Breaking Through

Thoughts (and pardon the lack of clear organization):
1. God is a gentleman. I say this with no irony. He allows us dignity, and I don't really understand that. He wakes me morning by morning (I couldn't very well open my eyes without His enabling, obvsly.), but there are days when I ask Him to wake me when He wants me, and He does so, gently. It's a better awakening than on other days--no real struggle, only immediate wakefulness. Body and mind don't always come out of sleep exactly together, but I awake with a sense of profound peace. What amazes me is that He has always waited for me to ask Him, and left me to sleep on days when I did not. He is not forceful; He is gentle. He waits for the invitation. This is one of many demonstrations of His meekness.

2. God is a suitor. There are times I really don't get why He does what He does. Okay, I never get why He does what He does, but there are times when things are particularly boggling. Christmas was one of those times. I had been given certain expectations of what Christmas presents I might be receiving from certain relatives, and when the time came to receive said presents, I found something entirely different in my hands--a jewelry set worth nearly $3k, with a mondo ring made of white gold, diamonds, and three carats of--i think it's called--citrine. Now I know that there are those who would immediately fall to the floor in a heap of gratitude at such a present, but I just looked at it in shock as said relative explained what it all was. I cried all the way home. To be perfectly honest, I had hoped for cash, as it would take off some of the weight of the year's coming expenses, and I couldn't see any good whatsoever in some pieces of metal and stone. I probably sound like a bit of a brat here, but given my expectations (which I should stop having altogether, I think) and my penchant for the practical over the pretty, the sight of what I saw as wasted money was a blow to the solar plexus.
But here's what happened when I got home. I have been working on something bloggable for quite a while now, and I had a bit on Ephesians that I wanted to get out (that's a bit later), so I was rolling around in my journal, and my entry for that morning included Hebrews 13:5 (NIV), "Keep your lives free from the love of money, and be content with what you have, because God has said, 'Never will I leave you; never will I forsake you.'" My response: "Wow, was Hebrews 13:5 ever a word for me--wish I had remembered it earlier. Went to ____'s house today, and he gave me a very unexpected gift. Was hoping for and expecting some money or a laptop. It was a highly unwelcome gift, because it seemed to meet no need. Not so. It was meeting a Hebrews 13:5 need, and I love it." God was seeking me out, preparing me to trust Him, and providing a physical reminder of His ever-presence (and His faithfulness as a provider), and to boot He gave me some very pretty jewels to wear. He seeks me when I am too blind to see Him, too concentrated on this world to hear Him call, "Come away with Me." What a suitor.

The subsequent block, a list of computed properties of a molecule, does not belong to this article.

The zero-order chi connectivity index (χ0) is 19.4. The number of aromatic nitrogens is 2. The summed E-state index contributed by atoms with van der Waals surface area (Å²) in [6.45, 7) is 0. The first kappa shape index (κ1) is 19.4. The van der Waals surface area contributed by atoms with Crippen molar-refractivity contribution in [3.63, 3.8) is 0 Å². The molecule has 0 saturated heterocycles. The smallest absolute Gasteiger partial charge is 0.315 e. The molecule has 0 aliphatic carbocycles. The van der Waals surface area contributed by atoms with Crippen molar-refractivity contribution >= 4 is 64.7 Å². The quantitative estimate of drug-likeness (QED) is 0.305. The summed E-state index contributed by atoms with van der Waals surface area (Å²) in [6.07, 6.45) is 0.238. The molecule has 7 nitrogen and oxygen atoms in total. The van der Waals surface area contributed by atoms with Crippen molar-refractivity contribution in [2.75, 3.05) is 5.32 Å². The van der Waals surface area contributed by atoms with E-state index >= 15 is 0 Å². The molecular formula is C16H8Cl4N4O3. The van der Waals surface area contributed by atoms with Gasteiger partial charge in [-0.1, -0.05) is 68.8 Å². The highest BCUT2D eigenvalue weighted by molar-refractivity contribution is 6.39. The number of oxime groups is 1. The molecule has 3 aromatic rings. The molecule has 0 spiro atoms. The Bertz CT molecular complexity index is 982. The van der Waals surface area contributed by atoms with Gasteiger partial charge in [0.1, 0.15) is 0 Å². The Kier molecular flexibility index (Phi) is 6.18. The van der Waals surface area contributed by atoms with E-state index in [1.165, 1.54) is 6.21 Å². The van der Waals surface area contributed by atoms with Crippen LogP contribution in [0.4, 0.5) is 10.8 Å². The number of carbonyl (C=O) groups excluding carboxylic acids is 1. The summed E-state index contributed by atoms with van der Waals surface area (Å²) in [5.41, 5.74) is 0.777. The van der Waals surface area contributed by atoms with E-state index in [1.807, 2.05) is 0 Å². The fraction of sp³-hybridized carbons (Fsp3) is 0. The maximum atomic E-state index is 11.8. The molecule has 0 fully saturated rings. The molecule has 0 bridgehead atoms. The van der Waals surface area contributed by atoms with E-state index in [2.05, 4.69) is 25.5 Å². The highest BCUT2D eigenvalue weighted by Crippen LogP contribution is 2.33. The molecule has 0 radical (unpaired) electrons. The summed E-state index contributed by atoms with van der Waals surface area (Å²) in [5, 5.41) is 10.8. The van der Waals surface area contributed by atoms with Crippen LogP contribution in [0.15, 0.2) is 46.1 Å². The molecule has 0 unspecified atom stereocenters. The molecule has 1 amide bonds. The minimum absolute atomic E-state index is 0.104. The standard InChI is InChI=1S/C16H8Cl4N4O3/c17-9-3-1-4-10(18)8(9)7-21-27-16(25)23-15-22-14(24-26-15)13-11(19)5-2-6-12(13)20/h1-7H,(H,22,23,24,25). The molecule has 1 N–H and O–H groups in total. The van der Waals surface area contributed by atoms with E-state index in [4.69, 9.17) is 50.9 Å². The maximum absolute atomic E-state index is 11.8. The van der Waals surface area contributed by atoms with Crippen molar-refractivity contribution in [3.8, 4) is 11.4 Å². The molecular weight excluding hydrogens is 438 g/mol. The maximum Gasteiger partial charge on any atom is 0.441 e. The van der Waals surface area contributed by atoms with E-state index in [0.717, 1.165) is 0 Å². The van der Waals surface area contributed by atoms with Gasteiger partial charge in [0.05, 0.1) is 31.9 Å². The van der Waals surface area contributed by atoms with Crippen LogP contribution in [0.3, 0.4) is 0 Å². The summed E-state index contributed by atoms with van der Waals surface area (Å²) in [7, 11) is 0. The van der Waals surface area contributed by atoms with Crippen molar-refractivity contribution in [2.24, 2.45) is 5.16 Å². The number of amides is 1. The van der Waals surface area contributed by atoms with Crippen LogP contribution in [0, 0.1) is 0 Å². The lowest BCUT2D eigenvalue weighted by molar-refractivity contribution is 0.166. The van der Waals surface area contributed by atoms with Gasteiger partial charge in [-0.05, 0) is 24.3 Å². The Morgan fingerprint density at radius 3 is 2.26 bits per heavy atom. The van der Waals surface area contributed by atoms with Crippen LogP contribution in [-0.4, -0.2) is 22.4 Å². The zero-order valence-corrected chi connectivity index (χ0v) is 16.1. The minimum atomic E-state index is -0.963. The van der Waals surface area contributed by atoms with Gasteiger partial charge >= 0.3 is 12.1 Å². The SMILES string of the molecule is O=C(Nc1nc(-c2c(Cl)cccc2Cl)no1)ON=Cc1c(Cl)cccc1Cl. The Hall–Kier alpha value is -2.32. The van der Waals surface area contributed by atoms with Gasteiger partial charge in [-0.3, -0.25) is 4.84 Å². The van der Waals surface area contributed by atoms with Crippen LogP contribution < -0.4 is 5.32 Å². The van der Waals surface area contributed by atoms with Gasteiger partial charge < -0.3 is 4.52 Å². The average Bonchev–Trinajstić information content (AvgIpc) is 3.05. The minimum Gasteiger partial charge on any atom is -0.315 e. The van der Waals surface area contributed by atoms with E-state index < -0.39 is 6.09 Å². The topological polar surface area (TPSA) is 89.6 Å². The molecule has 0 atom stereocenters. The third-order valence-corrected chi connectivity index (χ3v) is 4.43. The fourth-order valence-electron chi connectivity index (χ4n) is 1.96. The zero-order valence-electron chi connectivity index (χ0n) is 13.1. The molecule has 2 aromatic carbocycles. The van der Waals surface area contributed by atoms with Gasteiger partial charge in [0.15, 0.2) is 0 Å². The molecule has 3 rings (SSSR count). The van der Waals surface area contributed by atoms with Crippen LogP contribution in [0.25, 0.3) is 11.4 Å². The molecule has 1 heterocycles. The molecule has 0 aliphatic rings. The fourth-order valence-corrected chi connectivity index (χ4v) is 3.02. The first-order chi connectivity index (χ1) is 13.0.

3. The Bible is a really emotional book. Seriously, we Americans are tremendously uncomfortable with emotion, but the Bible so definitely comes from a hot culture. The sheer amount of emotion that people expressed in Acts is pretty incredible, and I love how Paul and the churches loved each other: Acts 21:1 "After we had torn ourselves away from them, we put out to sea..." The elders from Ephesus travel to visit Paul as he heads toward Jerusalem, and they realize they will never see his face again on this side of life, so they spend time together, crying and praying and encouraging each other, and they have to tear themselves away to leave. Acts 21:13 "When we heard this, we and the people there pleaded with Paul not to go up to Jerusalem. Then Paul answered, 'Why are you weeping and breaking my heart? I am ready not only to be bound, but also to die in Jerusalem for the name of the Lord Jesus.'" What beautiful words. They wept, and Paul's heart broke. These were people who really loved each other and expressed it. And Paul himself was a really emotional guy. So many of the guys I see at school seem to adhere really strongly to an intellectual approach to everything, to the neglect of emotion, and I'm pretty sure that's wrong. Your brain can only take you so far when people are hurting around you.

4. One of my approaches to Bible study, especially in the epistles, is to turn things around and look at them from the opposite angle (it's not deconstruction, but it borrows a bit of the concept). Ephesians 4, thusly: (1-3) I am commanded to live a life worthy of my calling, the characteristics of which are complete humility and gentleness, patience, bearing with other people on the basis of love, and making every effort to keep the unity of the Spirit through the bond of peace. The anti-characteristics: any pride; abuse of any power, whether of words, authority, physical strength, psychological manipulation, etc.; impatience; not dealing with people on the basis of love; not keeping the unity of the Spirit by actually fomenting discord (and this could be through words), or not keeping the unity of the Spirit by being lax and passive where unity is concerned.